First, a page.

Trade Marks
Posted on 25/9/2018

UKIPO Opposition by Caterpillar Inc against registration of trade mark HYPERCAT

A lesson in the value of seeking legal advice when faced with potential opposition to a trade mark.

Caterpillar Inc (“the Opponent”), one of the world’s largest manufacturers of mining and construction equipment, has been successful in its opposition to the registration of HYPERCAT as a UK trade mark at the UK Intellectual Property Office (“UKIPO”).

Hypercat Alliance Limited (“the Applicant”) originally filed a UK trade mark application for HYPER/CAT, in combination with a stylised image of a cat’s head in class 9 for software and sensors.

After becoming aware of the application, Caterpillar Inc sent the applicant a pre-opposition letter requesting withdrawal of the application. The Opponent considered that the element /CAT in the applied for mark would cause confusion or association with several of their registered CAT marks but set out in detail what marks it would permit the Applicant to register and use, including HYPERCAT as one word without any undue emphasis on the word CAT and only in combination with the stylised image of a cat’s head and that certain goods such as sensors be deleted from Class 9.

The Applicant signed undertakings and withdrew their application, and then filed a new application for HYPERCAT solely as a word mark without the stylised image of a cat’s head and covering inter alia sensors in Class 9.

An opposition was duly filed with the Opponent alleging, amongst other grounds, that the application was filed in bad faith because of the Applicant’s failure to abide by the undertakings it had entered into which constituted conduct falling below standards of acceptable commercial behaviour.

The Case

The Applicant put forward a number of arguments. They stated that they only signed the undertakings because they felt intimidated by the Opponent’s letter, were fearful of the consequences of not doing so and lacked funds to obtain specialist legal advice. The Applicant stated that if they had obtained legal advice, they would have refused to sign the undertakings because the Opponent overstated its position, the letter constituted an unjustified threat under section 21(1) of the Act and in view of the Opponent’s alleged bullying tactics. Moreover, the Director who signed the undertaking on the Applicant’s behalf felt they had been given the Opponent’s consent to file an application to register HYPERCAT as a word mark without any additional device element. In any case, the Director was outside the UK and the undertakings were not brought to the attention of the person filing the Application.

The UKIPO Hearing Officer (HO) dismissed the Applicant’s arguments, holding that the letter did not contain unjustified threats under section 21(1) of the Act since it made no reference to potential infringement proceedings. The HO found that the Opponent’s letter did not overstate their position but was simply a conventional statement of their position. Moreover, while the Opponent did request certain undertakings, the letter struck the HO as being fairly conciliatory in nature and there was nothing to suggest that the Applicant was being bullied into accepting the undertakings. Regarding the Applicant’s failure to obtain legal advice on the Opponent’s letter and undertakings, the HO’s view is that this did not detract from the fact that the Applicant signed the undertakings willingly. Regarding the Applicant’s allegation that the Opponent misled the Applicant regarding what elements of their mark would be acceptable, the HO found that a careful reading of the relevant clause was not misleading but actually quite clear.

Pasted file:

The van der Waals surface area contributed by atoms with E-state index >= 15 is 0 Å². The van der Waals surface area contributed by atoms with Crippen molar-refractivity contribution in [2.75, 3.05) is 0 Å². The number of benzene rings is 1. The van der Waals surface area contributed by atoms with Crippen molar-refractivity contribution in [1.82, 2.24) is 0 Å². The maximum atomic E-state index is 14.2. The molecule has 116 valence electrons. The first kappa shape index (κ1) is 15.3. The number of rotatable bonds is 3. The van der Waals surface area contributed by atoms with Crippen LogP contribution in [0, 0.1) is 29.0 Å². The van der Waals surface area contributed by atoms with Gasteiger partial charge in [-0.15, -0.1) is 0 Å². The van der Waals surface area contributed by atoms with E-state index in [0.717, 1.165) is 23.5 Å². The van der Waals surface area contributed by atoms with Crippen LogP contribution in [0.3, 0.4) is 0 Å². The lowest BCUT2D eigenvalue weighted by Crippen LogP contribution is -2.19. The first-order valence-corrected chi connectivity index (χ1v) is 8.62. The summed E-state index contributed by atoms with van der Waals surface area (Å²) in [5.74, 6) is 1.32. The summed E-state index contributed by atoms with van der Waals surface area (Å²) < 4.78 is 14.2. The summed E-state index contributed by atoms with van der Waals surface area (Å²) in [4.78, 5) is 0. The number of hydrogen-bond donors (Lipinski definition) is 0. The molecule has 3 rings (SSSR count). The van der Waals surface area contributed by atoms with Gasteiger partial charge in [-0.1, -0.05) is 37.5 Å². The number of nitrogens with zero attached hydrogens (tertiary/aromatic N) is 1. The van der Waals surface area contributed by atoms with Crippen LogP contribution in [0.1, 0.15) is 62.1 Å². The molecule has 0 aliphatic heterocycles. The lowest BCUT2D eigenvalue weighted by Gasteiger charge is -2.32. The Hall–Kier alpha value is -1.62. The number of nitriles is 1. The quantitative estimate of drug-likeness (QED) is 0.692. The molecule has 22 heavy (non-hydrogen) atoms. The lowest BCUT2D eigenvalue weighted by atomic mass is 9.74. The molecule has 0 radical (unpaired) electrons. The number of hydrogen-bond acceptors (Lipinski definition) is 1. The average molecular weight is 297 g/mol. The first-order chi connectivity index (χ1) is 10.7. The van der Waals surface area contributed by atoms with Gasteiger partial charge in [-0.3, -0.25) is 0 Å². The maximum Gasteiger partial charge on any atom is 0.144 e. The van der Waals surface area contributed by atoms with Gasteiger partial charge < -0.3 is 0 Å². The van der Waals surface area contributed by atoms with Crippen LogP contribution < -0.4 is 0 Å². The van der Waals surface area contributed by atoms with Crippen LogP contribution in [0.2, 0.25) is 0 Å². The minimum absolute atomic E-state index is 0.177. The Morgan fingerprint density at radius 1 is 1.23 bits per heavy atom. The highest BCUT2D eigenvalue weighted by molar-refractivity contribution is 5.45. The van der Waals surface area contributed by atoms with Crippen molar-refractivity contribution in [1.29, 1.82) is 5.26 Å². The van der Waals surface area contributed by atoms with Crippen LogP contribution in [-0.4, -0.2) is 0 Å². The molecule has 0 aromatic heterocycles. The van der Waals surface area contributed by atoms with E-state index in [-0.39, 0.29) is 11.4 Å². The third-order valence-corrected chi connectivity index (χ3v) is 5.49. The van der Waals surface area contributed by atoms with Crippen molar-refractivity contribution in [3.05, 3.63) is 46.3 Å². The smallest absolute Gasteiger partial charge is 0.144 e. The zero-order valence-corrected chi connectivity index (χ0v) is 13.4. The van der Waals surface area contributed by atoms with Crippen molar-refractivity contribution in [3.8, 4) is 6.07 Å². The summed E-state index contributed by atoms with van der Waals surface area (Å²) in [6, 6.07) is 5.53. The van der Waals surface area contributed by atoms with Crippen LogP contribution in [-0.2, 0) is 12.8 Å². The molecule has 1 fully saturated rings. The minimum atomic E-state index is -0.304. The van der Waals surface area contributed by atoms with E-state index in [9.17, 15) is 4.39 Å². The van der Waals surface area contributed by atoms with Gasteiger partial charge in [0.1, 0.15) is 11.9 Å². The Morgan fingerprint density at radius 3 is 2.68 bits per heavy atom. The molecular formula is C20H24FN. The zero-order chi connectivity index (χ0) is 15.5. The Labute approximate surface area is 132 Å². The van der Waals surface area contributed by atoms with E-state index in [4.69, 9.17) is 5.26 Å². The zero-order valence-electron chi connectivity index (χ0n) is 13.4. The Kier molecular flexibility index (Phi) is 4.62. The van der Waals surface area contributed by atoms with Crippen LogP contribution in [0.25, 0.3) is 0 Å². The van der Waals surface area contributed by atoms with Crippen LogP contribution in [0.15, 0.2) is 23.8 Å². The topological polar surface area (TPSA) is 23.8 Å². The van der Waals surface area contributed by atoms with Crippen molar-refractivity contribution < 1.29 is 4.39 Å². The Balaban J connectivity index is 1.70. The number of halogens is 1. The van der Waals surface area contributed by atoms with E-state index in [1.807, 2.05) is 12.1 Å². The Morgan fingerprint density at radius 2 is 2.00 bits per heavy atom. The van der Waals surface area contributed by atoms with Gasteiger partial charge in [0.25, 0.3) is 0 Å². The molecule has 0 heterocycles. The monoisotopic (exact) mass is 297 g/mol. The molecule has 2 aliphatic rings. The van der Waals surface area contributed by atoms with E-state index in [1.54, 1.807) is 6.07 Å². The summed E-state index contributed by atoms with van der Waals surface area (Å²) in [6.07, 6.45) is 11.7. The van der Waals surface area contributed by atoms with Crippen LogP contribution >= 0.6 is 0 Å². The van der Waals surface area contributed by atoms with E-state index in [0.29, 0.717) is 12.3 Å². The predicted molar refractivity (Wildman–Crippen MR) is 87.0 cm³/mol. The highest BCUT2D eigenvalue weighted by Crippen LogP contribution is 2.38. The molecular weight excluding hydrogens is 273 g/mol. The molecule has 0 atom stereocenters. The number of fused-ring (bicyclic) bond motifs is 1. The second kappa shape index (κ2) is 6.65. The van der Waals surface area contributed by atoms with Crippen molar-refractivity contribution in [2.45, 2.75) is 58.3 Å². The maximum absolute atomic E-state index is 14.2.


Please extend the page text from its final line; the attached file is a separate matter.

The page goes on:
To the Director’s statement that the Applicant was unaware of the undertakings, given his absence in Australia, and so was not involved in the decision to file the mark, the HO stated that any new Directors or decision-makers should have been made aware of the undertakings and in any case it appeared that others had been involved in the Applicant’s decision to sign the undertakings.

The HO also noted that the new trade mark application filed also covered goods and services in classes other than Class 9. The HO decided that these additional classes would fall within the scope of the undertakings signed by the Applicant since there was no limitation regarding the scope of goods or services in the undertakings.

Finally, the HO stated that it is up to the party seeking to avoid an agreement to put forward a specific case as to why the agreement should be regarded as unenforceable, but that the Applicant had failed to do so.

Taking this all into account, the HO found that the filing of the new application by Hypercat Alliance Limited was an act of bad faith and that the registration should therefore be refused in its entirety.

Caterpillar also put forward other grounds of opposition to the application, including likelihood of confusion, taking unfair advantage/dilution/damage to repute and passing off but the HO did not consider it proportionate to consider these since the opposition had already succeeded on the grounds of bad faith.


The growing trend of self-filing trade mark applications may well attract pre-opposition letters of the kind received by the Applicant in this case. In these circumstances it is highly advisable to obtain legal advice regarding the options available and in particular whether or not to enter into undertakings (and the implications of breaching undertakings). Sometimes reaching a commercial agreement may be the better option, although professional advisors can help assess the strength of a potential Opponent’s position and thus if it is worthwhile contesting an opposition.

If you have received a pre-opposition letter and are unsure what to do next, please get in touch to speak to one of our attorneys.

Wilson Gunn